Suffering from writer's block and eagerly awaiting his writing award, Harry Block remembers events from his past and scenes from his best-selling books as characters, real and fictional, come back to haunt him.
Larry and Carol are fairly normal New Yorkers who have sent their son off to college. They meet an elderly couple down the hall and later in the week find that the wife has suddenly died. Carol becomes suspicious of Paul who seems to be too cheerful and too ready to move on. She begins her investigation. Larry insists she is becoming too fixated on their neighbor as all of the irregularities seem to have simple non-homicidal explanations. Ted, a recently divorced friend helps her investigation and Larry begins to become jealous of their relationship and agrees to help her. Written by
John Vogel <email@example.com>
According to Diane Keaton, Woody Allen never discussed on set or with her the living hell he was going through while making this movie, which occurred in the middle of a custody battle with Mia Farrow. See more »
At their neighbours house, Diane Keaton prepares coffee in the kitchen. She makes filter coffee and puts a can of water under the filter. You have to pour water in the machine to warm it up and then go through the filter. The can will be filled with coffee in the end. See more »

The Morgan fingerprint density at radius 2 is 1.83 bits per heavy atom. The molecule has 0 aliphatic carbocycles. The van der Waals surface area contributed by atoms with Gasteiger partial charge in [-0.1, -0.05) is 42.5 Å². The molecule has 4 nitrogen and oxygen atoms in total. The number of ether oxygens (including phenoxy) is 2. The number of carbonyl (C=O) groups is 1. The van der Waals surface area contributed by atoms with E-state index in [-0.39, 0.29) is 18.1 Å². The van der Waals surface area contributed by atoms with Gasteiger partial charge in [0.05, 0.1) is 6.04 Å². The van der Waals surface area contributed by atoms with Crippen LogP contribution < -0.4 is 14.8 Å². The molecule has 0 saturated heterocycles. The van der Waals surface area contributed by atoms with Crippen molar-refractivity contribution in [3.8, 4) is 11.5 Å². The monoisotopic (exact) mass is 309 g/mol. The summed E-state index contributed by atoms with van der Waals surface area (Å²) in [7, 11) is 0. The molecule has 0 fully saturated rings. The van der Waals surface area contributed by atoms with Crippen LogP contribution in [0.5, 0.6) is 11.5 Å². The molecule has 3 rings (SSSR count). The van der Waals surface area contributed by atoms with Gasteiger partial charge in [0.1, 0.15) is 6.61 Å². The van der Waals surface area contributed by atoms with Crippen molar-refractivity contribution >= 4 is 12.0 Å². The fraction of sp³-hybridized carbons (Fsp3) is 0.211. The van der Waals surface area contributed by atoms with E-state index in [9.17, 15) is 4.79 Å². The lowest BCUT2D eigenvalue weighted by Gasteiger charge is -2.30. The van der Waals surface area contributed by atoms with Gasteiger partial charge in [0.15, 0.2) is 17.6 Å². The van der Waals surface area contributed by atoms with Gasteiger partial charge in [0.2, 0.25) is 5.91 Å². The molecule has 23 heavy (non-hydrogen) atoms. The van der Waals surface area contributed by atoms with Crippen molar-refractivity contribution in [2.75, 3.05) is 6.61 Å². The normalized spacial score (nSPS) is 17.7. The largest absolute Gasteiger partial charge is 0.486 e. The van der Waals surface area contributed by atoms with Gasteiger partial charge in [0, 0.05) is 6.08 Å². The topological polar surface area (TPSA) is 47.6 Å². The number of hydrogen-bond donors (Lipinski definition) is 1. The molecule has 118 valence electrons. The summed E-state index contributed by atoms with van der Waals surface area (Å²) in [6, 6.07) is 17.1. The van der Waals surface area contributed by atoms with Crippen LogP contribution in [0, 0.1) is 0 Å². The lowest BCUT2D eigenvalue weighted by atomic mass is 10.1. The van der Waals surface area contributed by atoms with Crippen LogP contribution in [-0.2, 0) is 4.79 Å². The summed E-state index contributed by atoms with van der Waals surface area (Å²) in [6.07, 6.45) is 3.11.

C'mon, you promised to sit through the hockey game without being bored,
I know, honey, I promised.
and I'll sit through the Wagner opera with you next week.
I already bought the earplugs.
Yeah, well, with your eyesight I'm surprised you can see the puck. Wow, yay, come on.
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One of Woody Allen's winners from the 1990s (albeit on a minor scale) reunites him quite snugly with Diane Keaton. Allen and Keaton have such a lived-in rapport (with plenty of jabs but no fatigue) that the sight of them together again in a comedy is an automatic uplift. They portray the Liptons, a regular N.Y.C. couple who suspect foul play from the elderly man in their building whose wife has suddenly died. Smooth, smartly assembled nuttiness with sensational support from Alan Alda as a playwright (with a crush on Keaton) and Anjelica Huston, putting off terrific comedic heat as a novelist. Wrapped up wonderfully with an homage to Orson Welles' "The Lady From Shanghai". Great fun! *** from ****
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